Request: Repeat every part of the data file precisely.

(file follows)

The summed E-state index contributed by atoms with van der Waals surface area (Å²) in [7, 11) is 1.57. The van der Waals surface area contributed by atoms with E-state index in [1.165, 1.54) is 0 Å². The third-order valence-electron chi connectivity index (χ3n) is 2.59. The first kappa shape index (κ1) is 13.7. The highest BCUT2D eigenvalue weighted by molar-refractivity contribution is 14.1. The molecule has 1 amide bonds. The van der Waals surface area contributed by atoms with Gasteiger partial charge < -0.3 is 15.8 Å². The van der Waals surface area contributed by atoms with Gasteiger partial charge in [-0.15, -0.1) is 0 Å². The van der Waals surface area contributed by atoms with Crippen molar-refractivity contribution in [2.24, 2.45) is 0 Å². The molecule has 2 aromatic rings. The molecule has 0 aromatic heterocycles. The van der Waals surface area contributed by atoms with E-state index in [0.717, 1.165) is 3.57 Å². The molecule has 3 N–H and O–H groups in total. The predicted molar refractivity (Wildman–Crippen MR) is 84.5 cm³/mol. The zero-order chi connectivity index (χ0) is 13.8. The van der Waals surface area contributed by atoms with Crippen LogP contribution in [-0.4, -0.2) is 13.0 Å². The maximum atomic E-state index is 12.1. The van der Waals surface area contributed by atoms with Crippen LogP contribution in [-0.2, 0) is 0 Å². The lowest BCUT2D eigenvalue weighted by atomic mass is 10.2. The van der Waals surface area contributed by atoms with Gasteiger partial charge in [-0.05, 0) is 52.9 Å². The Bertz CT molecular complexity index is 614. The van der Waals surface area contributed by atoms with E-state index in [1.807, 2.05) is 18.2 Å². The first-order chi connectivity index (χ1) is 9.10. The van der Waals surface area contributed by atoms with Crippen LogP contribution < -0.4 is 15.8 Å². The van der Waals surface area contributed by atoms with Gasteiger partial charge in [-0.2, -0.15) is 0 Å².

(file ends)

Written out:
The summed E-state index contributed by atoms with van der Waals surface area (Å²) in [7, 11) is 1.57. The van der Waals surface area contributed by atoms with E-state index in [1.165, 1.54) is 0 Å². The third-order valence-electron chi connectivity index (χ3n) is 2.59. The first kappa shape index (κ1) is 13.7. The highest BCUT2D eigenvalue weighted by molar-refractivity contribution is 14.1. The molecule has 1 amide bonds. The van der Waals surface area contributed by atoms with Gasteiger partial charge < -0.3 is 15.8 Å². The van der Waals surface area contributed by atoms with Gasteiger partial charge in [-0.15, -0.1) is 0 Å². The van der Waals surface area contributed by atoms with Crippen molar-refractivity contribution in [2.24, 2.45) is 0 Å². The molecule has 2 aromatic rings. The molecule has 0 aromatic heterocycles. The van der Waals surface area contributed by atoms with E-state index in [0.717, 1.165) is 3.57 Å². The molecule has 3 N–H and O–H groups in total. The predicted molar refractivity (Wildman–Crippen MR) is 84.5 cm³/mol. The zero-order chi connectivity index (χ0) is 13.8. The van der Waals surface area contributed by atoms with Crippen LogP contribution in [-0.4, -0.2) is 13.0 Å². The maximum atomic E-state index is 12.1. The van der Waals surface area contributed by atoms with Crippen LogP contribution in [-0.2, 0) is 0 Å². The lowest BCUT2D eigenvalue weighted by atomic mass is 10.2. The van der Waals surface area contributed by atoms with Gasteiger partial charge in [-0.05, 0) is 52.9 Å². The Bertz CT molecular complexity index is 614. The van der Waals surface area contributed by atoms with E-state index in [1.807, 2.05) is 18.2 Å². The first-order chi connectivity index (χ1) is 9.10. The van der Waals surface area contributed by atoms with Crippen LogP contribution < -0.4 is 15.8 Å². The van der Waals surface area contributed by atoms with Gasteiger partial charge in [-0.2, -0.15) is 0 Å².